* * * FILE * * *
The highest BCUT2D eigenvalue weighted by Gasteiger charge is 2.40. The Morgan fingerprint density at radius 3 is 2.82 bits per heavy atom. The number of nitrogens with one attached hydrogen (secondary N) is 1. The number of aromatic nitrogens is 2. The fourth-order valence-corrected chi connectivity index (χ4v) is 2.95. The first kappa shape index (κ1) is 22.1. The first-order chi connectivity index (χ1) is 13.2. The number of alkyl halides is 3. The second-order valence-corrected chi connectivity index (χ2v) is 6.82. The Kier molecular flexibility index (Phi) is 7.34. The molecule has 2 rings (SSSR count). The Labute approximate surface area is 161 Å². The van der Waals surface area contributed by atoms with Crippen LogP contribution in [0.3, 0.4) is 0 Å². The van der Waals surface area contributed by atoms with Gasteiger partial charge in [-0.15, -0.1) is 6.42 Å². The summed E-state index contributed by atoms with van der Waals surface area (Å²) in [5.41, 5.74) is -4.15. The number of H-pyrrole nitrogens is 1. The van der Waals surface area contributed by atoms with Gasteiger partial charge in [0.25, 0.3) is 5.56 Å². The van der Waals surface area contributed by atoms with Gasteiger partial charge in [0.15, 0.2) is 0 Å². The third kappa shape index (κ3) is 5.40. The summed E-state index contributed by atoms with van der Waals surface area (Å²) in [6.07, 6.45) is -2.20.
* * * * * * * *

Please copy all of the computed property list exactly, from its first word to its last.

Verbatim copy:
The highest BCUT2D eigenvalue weighted by Gasteiger charge is 2.40. The Morgan fingerprint density at radius 3 is 2.82 bits per heavy atom. The number of nitrogens with one attached hydrogen (secondary N) is 1. The number of aromatic nitrogens is 2. The fourth-order valence-corrected chi connectivity index (χ4v) is 2.95. The first kappa shape index (κ1) is 22.1. The first-order chi connectivity index (χ1) is 13.2. The number of alkyl halides is 3. The second-order valence-corrected chi connectivity index (χ2v) is 6.82. The Kier molecular flexibility index (Phi) is 7.34. The molecule has 2 rings (SSSR count). The Labute approximate surface area is 161 Å². The van der Waals surface area contributed by atoms with Crippen LogP contribution in [0.3, 0.4) is 0 Å². The van der Waals surface area contributed by atoms with Gasteiger partial charge in [-0.15, -0.1) is 6.42 Å². The summed E-state index contributed by atoms with van der Waals surface area (Å²) in [5.41, 5.74) is -4.15. The number of H-pyrrole nitrogens is 1. The van der Waals surface area contributed by atoms with Gasteiger partial charge in [0.25, 0.3) is 5.56 Å². The van der Waals surface area contributed by atoms with Gasteiger partial charge in [0.15, 0.2) is 0 Å². The third kappa shape index (κ3) is 5.40. The summed E-state index contributed by atoms with van der Waals surface area (Å²) in [6.07, 6.45) is -2.20.